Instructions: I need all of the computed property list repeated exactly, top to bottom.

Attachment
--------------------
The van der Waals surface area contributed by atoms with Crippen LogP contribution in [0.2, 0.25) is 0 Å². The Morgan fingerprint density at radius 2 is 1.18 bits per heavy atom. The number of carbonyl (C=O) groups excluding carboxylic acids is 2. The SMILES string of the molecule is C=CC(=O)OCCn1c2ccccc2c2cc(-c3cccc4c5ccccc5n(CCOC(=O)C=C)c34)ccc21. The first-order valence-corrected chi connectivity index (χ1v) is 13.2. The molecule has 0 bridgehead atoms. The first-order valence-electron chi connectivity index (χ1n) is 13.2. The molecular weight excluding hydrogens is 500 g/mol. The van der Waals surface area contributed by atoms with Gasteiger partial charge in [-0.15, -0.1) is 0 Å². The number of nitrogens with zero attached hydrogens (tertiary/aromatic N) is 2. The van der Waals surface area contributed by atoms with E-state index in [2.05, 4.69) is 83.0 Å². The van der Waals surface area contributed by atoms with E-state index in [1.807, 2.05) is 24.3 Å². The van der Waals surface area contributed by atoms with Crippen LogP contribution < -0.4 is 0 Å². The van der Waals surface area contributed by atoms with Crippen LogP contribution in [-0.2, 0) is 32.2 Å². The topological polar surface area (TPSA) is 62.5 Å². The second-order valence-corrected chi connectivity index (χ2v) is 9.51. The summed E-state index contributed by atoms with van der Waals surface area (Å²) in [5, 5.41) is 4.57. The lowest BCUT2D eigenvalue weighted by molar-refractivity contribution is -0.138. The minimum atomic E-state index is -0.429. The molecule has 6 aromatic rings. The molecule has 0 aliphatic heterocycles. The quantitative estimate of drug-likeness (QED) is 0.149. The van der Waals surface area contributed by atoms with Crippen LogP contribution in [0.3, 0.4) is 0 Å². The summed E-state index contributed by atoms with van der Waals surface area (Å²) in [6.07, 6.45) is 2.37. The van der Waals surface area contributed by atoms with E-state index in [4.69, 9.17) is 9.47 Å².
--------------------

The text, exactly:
The van der Waals surface area contributed by atoms with Crippen LogP contribution in [0.2, 0.25) is 0 Å². The Morgan fingerprint density at radius 2 is 1.18 bits per heavy atom. The number of carbonyl (C=O) groups excluding carboxylic acids is 2. The SMILES string of the molecule is C=CC(=O)OCCn1c2ccccc2c2cc(-c3cccc4c5ccccc5n(CCOC(=O)C=C)c34)ccc21. The first-order valence-corrected chi connectivity index (χ1v) is 13.2. The molecule has 0 bridgehead atoms. The first-order valence-electron chi connectivity index (χ1n) is 13.2. The molecular weight excluding hydrogens is 500 g/mol. The van der Waals surface area contributed by atoms with Gasteiger partial charge in [-0.15, -0.1) is 0 Å². The number of nitrogens with zero attached hydrogens (tertiary/aromatic N) is 2. The van der Waals surface area contributed by atoms with E-state index in [2.05, 4.69) is 83.0 Å². The van der Waals surface area contributed by atoms with E-state index in [1.807, 2.05) is 24.3 Å². The van der Waals surface area contributed by atoms with Crippen LogP contribution < -0.4 is 0 Å². The van der Waals surface area contributed by atoms with Crippen LogP contribution in [-0.2, 0) is 32.2 Å². The topological polar surface area (TPSA) is 62.5 Å². The second-order valence-corrected chi connectivity index (χ2v) is 9.51. The summed E-state index contributed by atoms with van der Waals surface area (Å²) in [5, 5.41) is 4.57. The lowest BCUT2D eigenvalue weighted by molar-refractivity contribution is -0.138. The minimum atomic E-state index is -0.429. The molecule has 6 aromatic rings. The molecule has 0 aliphatic heterocycles. The quantitative estimate of drug-likeness (QED) is 0.149. The van der Waals surface area contributed by atoms with Crippen LogP contribution in [0.3, 0.4) is 0 Å². The summed E-state index contributed by atoms with van der Waals surface area (Å²) in [6.07, 6.45) is 2.37. The van der Waals surface area contributed by atoms with E-state index in [4.69, 9.17) is 9.47 Å².